- Alfred Bendixen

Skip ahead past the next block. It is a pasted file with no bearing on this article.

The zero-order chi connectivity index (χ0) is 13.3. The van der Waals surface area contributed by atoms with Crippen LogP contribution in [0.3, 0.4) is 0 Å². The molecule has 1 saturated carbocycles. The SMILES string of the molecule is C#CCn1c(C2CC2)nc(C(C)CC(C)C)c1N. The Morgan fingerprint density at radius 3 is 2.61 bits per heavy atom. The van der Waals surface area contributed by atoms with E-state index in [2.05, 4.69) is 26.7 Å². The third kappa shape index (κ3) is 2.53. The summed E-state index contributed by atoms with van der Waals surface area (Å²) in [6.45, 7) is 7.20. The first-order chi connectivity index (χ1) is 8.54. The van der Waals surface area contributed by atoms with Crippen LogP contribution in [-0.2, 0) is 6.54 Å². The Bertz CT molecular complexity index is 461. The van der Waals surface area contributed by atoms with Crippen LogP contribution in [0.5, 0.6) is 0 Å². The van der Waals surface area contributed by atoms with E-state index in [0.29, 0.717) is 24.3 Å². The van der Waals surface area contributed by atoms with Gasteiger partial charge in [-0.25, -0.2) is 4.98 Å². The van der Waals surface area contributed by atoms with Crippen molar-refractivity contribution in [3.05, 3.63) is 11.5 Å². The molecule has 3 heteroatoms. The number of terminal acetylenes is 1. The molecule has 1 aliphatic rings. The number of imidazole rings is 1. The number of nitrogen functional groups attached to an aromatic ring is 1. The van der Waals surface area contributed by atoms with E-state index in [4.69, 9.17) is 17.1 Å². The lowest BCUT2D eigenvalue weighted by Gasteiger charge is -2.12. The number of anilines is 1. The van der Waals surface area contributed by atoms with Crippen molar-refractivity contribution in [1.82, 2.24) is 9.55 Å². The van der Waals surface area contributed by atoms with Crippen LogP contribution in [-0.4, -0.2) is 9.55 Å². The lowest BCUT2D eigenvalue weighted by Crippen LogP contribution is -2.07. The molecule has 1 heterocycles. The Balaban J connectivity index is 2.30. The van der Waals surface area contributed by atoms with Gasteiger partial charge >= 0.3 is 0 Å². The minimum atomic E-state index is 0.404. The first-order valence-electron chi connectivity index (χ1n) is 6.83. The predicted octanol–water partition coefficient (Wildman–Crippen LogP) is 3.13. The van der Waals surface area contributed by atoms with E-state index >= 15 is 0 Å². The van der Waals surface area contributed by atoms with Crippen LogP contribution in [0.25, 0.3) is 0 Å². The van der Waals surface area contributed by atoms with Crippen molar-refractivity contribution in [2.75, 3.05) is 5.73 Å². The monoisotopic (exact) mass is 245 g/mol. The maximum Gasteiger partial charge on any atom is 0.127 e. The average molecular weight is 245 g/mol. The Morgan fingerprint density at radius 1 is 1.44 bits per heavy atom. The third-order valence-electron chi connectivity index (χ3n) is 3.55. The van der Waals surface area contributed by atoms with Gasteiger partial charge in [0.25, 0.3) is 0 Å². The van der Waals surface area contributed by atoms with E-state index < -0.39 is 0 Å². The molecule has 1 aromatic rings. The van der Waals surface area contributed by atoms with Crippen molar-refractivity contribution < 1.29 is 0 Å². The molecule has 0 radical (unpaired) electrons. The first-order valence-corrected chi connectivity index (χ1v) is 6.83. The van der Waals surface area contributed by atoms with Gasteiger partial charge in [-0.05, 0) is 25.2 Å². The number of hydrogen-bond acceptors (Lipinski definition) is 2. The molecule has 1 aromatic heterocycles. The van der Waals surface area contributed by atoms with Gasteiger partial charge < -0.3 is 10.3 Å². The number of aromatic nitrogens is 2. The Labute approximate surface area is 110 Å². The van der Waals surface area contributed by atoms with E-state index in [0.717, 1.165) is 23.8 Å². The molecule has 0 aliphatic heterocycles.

After Hawthorne's death, his widow expressed the hope that “no one would try to write about him, for no one can know enough to do it,” but her warning, of course, has not been heeded. Much of the early information came from family members, whose editing of his notebooks, letters, and private material and whose resulting books distorted the portrait they aimed to protect and preserve. Thus, the Nathaniel Hawthorne who emerges from the first biographical studies seems shy and reclusive, cut off from political and social changes that he seemed to fear, and perhaps a bit repressed. Later scholars, however, demolished that portrait of an artist who retreated to his study in Salem from 1825 to 1837, doing nothing but reading and writing, and attempted to replace it with a picture of a completely normal fellow who enjoyed cigars, alcohol, and convivial company while producing some of the greatest masterpieces of American fiction in his free time.